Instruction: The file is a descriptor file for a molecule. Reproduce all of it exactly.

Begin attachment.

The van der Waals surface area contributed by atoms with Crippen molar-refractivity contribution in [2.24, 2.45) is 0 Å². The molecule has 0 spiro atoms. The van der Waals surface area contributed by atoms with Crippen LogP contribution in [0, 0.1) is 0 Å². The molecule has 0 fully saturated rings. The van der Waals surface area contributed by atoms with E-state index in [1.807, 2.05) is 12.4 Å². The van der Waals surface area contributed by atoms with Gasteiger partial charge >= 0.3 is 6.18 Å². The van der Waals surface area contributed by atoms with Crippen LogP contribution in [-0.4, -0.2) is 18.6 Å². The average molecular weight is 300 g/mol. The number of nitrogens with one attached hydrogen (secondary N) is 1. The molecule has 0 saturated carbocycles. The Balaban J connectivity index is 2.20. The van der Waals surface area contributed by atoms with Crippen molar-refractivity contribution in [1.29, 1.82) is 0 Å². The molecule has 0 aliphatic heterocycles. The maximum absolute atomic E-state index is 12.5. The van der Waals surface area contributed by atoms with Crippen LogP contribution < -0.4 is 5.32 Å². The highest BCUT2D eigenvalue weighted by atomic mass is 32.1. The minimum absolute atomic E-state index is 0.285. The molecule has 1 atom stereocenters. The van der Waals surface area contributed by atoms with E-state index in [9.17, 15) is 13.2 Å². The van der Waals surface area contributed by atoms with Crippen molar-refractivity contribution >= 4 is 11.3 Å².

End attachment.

The van der Waals surface area contributed by atoms with Crippen molar-refractivity contribution in [2.24, 2.45) is 0 Å². The molecule has 0 spiro atoms. The van der Waals surface area contributed by atoms with Crippen LogP contribution in [0, 0.1) is 0 Å². The molecule has 0 fully saturated rings. The van der Waals surface area contributed by atoms with E-state index in [1.807, 2.05) is 12.4 Å². The van der Waals surface area contributed by atoms with Gasteiger partial charge >= 0.3 is 6.18 Å². The van der Waals surface area contributed by atoms with Crippen LogP contribution in [-0.4, -0.2) is 18.6 Å². The average molecular weight is 300 g/mol. The number of nitrogens with one attached hydrogen (secondary N) is 1. The molecule has 0 saturated carbocycles. The Balaban J connectivity index is 2.20. The van der Waals surface area contributed by atoms with Crippen molar-refractivity contribution in [1.29, 1.82) is 0 Å². The molecule has 0 aliphatic heterocycles. The maximum absolute atomic E-state index is 12.5. The van der Waals surface area contributed by atoms with Crippen LogP contribution < -0.4 is 5.32 Å². The highest BCUT2D eigenvalue weighted by atomic mass is 32.1. The minimum absolute atomic E-state index is 0.285. The molecule has 1 atom stereocenters. The van der Waals surface area contributed by atoms with E-state index in [9.17, 15) is 13.2 Å². The van der Waals surface area contributed by atoms with Crippen molar-refractivity contribution >= 4 is 11.3 Å².